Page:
This page has been archived and is no longer updated.Find out more about page archiving.

Daniel Herskedal and Marius Neset Neck of the Woods Review

Album. Released 2012.  

BBC Review

A pristine production from the young Norwegian duo.

Martin Longley 2012

The young Norwegian saxophonist Marius Neset has teamed up with fellow countryman and tubist Daniel Herskedal to bring their collaboration to the Edition label, augmented here by the Swedish Svanholm Singers.

The two players met at The Rhythmic Music Conservatory in Copenhagen, where Britain’s own Django Bates currently teaches. This session was recorded in Denmark and Sweden, with Herskedal as the chief composing voice, Neset only penning three tunes.

The title track possesses a pronounced Philip Glass influence, as Herskedal’s tuba bassline powers a foundational flow before the singers set up their insistent repeats. The other unavoidable precedent is saxophonist Jan Garbarek’s collaboration with The Hilliard Ensemble, and when Neset’s soprano figure starts dancing, the Glass comparisons are again magnified. The piece shunts into a low humming vocal refrain, cutting the hyperactivity; then they’re all off again, traipsing to the finale. And all this in just over five minutes.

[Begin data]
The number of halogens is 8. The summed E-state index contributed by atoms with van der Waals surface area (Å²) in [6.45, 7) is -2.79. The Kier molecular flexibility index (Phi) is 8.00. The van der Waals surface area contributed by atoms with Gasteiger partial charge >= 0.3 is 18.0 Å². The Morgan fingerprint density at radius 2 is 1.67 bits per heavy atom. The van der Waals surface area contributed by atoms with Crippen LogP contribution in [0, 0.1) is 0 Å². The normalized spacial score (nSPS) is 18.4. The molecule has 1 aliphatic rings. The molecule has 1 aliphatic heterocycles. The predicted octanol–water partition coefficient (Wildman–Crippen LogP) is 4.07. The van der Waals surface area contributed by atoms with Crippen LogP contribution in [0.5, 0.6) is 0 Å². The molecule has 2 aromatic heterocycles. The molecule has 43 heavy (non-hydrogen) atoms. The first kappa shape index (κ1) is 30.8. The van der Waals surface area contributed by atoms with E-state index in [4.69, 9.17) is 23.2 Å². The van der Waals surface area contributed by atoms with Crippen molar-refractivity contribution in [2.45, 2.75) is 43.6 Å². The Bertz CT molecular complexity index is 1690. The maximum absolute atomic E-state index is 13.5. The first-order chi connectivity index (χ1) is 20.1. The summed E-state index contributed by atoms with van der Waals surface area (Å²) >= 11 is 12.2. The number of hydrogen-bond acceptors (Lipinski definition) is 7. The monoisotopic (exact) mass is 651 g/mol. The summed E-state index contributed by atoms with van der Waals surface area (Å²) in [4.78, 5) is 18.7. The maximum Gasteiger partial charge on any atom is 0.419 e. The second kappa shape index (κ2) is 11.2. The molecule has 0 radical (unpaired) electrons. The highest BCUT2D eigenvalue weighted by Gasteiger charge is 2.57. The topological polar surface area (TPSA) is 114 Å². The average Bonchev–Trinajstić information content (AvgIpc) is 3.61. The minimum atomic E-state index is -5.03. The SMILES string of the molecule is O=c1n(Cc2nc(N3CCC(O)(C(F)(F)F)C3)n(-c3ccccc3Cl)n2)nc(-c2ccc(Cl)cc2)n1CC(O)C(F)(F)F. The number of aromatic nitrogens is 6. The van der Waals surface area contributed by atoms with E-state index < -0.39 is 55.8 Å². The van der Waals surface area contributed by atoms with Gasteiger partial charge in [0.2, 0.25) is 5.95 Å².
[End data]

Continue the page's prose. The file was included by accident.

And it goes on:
There’s an overlying early music feel, but that’s just the stylistic starting point. Already, we’re finding Neset in a radically different place, following the initial showering of his Golden Xplosion debut for Edition.

Lutra Lutra has a tuba line straight out of the Balkans, with Neset swiftly joining in the caper. Eg Er Framand is a traditional tune arranged by the pair, featuring the pure solo voice of Hallvar Djupvik. Ara’s Dance evokes the ghost of New Orleans parade bands, but there’s also a funkin’ pastoralism, à la John Surman.

A restful clarity pervades The Christmas Song, with choral voices understated, this being Neset’s soprano saxophone showcase. Dragon’s Eye features a voyage inside the bowels of Herksedal’s tuba, an overdubbed build-up of animal snortings, droning and then some cleaner melodiousness.

There’s more Garbarek and Surman on Swan Island, plus a kind of decelerated Michael Nyman progression. Roles of ascendance are always changing on this album, and here the singers are merely providing colouration.

Ultimately, this project is probably too reminiscent of other artists to be truly great, but it’s a pristine production and has potential to reach an audience that’s less weathered by the storm and more inexperienced when it comes to such musical meetings.

Creative Commons Licence This work is licensed under a Creative Commons Licence. If you choose to use this review on your site please link back to this page.